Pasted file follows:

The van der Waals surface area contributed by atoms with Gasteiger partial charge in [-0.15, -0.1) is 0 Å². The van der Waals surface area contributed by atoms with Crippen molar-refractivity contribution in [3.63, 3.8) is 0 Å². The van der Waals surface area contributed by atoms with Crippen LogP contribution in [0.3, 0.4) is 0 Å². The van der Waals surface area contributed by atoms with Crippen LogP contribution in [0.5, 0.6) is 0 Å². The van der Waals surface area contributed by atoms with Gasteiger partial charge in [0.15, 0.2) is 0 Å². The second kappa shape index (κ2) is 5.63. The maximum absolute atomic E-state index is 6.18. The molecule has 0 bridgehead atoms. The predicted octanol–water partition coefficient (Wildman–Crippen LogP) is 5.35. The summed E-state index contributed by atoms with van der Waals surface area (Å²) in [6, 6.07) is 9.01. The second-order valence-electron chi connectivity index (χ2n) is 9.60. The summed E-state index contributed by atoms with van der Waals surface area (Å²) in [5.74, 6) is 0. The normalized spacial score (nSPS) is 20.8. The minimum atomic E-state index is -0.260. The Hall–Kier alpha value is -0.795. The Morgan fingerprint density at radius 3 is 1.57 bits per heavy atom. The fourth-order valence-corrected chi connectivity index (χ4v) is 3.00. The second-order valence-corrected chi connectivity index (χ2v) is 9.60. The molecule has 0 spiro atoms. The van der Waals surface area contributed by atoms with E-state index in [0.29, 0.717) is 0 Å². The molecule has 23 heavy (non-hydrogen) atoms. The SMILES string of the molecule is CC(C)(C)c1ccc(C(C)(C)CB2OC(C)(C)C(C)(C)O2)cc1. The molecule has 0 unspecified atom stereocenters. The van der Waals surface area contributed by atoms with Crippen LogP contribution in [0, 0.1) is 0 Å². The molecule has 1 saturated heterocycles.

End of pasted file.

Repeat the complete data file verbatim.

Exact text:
The van der Waals surface area contributed by atoms with Gasteiger partial charge in [-0.15, -0.1) is 0 Å². The van der Waals surface area contributed by atoms with Crippen molar-refractivity contribution in [3.63, 3.8) is 0 Å². The van der Waals surface area contributed by atoms with Crippen LogP contribution in [0.3, 0.4) is 0 Å². The van der Waals surface area contributed by atoms with Crippen LogP contribution in [0.5, 0.6) is 0 Å². The van der Waals surface area contributed by atoms with Gasteiger partial charge in [0.15, 0.2) is 0 Å². The second kappa shape index (κ2) is 5.63. The maximum absolute atomic E-state index is 6.18. The molecule has 0 bridgehead atoms. The predicted octanol–water partition coefficient (Wildman–Crippen LogP) is 5.35. The summed E-state index contributed by atoms with van der Waals surface area (Å²) in [6, 6.07) is 9.01. The second-order valence-electron chi connectivity index (χ2n) is 9.60. The summed E-state index contributed by atoms with van der Waals surface area (Å²) in [5.74, 6) is 0. The normalized spacial score (nSPS) is 20.8. The minimum atomic E-state index is -0.260. The Hall–Kier alpha value is -0.795. The Morgan fingerprint density at radius 3 is 1.57 bits per heavy atom. The fourth-order valence-corrected chi connectivity index (χ4v) is 3.00. The second-order valence-corrected chi connectivity index (χ2v) is 9.60. The molecule has 0 spiro atoms. The van der Waals surface area contributed by atoms with E-state index in [0.29, 0.717) is 0 Å². The molecule has 23 heavy (non-hydrogen) atoms. The SMILES string of the molecule is CC(C)(C)c1ccc(C(C)(C)CB2OC(C)(C)C(C)(C)O2)cc1. The molecule has 0 unspecified atom stereocenters. The van der Waals surface area contributed by atoms with Crippen LogP contribution in [0, 0.1) is 0 Å². The molecule has 1 saturated heterocycles.